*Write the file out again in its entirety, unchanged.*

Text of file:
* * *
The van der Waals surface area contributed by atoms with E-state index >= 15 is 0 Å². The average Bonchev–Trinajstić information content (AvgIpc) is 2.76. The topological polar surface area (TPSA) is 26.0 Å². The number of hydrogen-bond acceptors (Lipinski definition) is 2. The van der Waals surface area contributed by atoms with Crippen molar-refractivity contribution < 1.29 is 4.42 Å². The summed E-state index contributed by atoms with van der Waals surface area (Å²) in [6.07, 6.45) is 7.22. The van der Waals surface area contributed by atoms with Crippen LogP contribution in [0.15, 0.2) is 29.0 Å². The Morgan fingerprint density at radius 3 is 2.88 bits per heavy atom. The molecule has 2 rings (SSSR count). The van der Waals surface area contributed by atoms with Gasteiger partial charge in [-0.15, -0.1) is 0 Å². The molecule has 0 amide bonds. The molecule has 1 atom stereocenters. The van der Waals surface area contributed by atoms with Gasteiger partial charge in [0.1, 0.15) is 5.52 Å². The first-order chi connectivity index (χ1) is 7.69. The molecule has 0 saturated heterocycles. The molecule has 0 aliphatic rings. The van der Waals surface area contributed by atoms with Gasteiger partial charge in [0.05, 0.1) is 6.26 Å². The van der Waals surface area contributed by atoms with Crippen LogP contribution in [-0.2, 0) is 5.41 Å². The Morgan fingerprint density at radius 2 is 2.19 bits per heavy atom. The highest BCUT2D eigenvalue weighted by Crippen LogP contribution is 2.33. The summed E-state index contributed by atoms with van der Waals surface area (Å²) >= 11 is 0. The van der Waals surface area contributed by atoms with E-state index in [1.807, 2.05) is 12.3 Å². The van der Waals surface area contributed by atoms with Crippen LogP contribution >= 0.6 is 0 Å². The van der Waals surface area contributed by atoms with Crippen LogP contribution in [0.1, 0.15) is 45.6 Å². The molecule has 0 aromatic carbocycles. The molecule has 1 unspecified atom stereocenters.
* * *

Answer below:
The van der Waals surface area contributed by atoms with E-state index >= 15 is 0 Å². The average Bonchev–Trinajstić information content (AvgIpc) is 2.76. The topological polar surface area (TPSA) is 26.0 Å². The number of hydrogen-bond acceptors (Lipinski definition) is 2. The van der Waals surface area contributed by atoms with Crippen molar-refractivity contribution < 1.29 is 4.42 Å². The summed E-state index contributed by atoms with van der Waals surface area (Å²) in [6.07, 6.45) is 7.22. The van der Waals surface area contributed by atoms with Crippen LogP contribution in [0.15, 0.2) is 29.0 Å². The Morgan fingerprint density at radius 3 is 2.88 bits per heavy atom. The molecule has 2 rings (SSSR count). The van der Waals surface area contributed by atoms with Gasteiger partial charge in [-0.15, -0.1) is 0 Å². The molecule has 0 amide bonds. The molecule has 1 atom stereocenters. The van der Waals surface area contributed by atoms with Gasteiger partial charge in [0.1, 0.15) is 5.52 Å². The first-order chi connectivity index (χ1) is 7.69. The molecule has 0 saturated heterocycles. The molecule has 0 aliphatic rings. The van der Waals surface area contributed by atoms with Gasteiger partial charge in [0.05, 0.1) is 6.26 Å². The van der Waals surface area contributed by atoms with Crippen LogP contribution in [-0.2, 0) is 5.41 Å². The Morgan fingerprint density at radius 2 is 2.19 bits per heavy atom. The highest BCUT2D eigenvalue weighted by Crippen LogP contribution is 2.33. The summed E-state index contributed by atoms with van der Waals surface area (Å²) >= 11 is 0. The van der Waals surface area contributed by atoms with E-state index in [1.807, 2.05) is 12.3 Å². The van der Waals surface area contributed by atoms with Crippen LogP contribution >= 0.6 is 0 Å². The van der Waals surface area contributed by atoms with Crippen LogP contribution in [0.1, 0.15) is 45.6 Å². The molecule has 0 aromatic carbocycles. The molecule has 1 unspecified atom stereocenters.